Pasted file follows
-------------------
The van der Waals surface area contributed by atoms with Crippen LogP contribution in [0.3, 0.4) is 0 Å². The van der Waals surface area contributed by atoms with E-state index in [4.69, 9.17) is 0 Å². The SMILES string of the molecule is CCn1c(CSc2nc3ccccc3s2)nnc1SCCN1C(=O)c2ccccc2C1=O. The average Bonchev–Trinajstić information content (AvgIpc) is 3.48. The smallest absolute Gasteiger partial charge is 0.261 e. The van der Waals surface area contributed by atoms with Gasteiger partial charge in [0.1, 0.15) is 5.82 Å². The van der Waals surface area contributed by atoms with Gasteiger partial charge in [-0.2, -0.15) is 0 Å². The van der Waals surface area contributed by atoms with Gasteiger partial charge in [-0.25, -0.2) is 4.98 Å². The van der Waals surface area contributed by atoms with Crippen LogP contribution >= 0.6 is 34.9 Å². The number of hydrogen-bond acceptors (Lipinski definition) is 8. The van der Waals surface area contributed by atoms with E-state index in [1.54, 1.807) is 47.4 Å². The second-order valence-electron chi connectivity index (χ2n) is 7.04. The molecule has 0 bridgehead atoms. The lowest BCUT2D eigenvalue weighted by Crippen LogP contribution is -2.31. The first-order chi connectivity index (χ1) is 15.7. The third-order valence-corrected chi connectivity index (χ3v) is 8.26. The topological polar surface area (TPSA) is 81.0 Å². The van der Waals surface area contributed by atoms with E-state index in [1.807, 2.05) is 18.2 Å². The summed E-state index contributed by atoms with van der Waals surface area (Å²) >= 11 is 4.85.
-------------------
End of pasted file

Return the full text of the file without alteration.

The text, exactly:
The van der Waals surface area contributed by atoms with Crippen LogP contribution in [0.3, 0.4) is 0 Å². The van der Waals surface area contributed by atoms with E-state index in [4.69, 9.17) is 0 Å². The SMILES string of the molecule is CCn1c(CSc2nc3ccccc3s2)nnc1SCCN1C(=O)c2ccccc2C1=O. The average Bonchev–Trinajstić information content (AvgIpc) is 3.48. The smallest absolute Gasteiger partial charge is 0.261 e. The van der Waals surface area contributed by atoms with Gasteiger partial charge in [0.1, 0.15) is 5.82 Å². The van der Waals surface area contributed by atoms with Gasteiger partial charge in [-0.2, -0.15) is 0 Å². The van der Waals surface area contributed by atoms with Gasteiger partial charge in [-0.25, -0.2) is 4.98 Å². The van der Waals surface area contributed by atoms with Crippen LogP contribution >= 0.6 is 34.9 Å². The number of hydrogen-bond acceptors (Lipinski definition) is 8. The van der Waals surface area contributed by atoms with E-state index in [1.54, 1.807) is 47.4 Å². The second-order valence-electron chi connectivity index (χ2n) is 7.04. The molecule has 0 bridgehead atoms. The lowest BCUT2D eigenvalue weighted by Crippen LogP contribution is -2.31. The first-order chi connectivity index (χ1) is 15.7. The third-order valence-corrected chi connectivity index (χ3v) is 8.26. The topological polar surface area (TPSA) is 81.0 Å². The van der Waals surface area contributed by atoms with E-state index in [1.807, 2.05) is 18.2 Å². The summed E-state index contributed by atoms with van der Waals surface area (Å²) >= 11 is 4.85.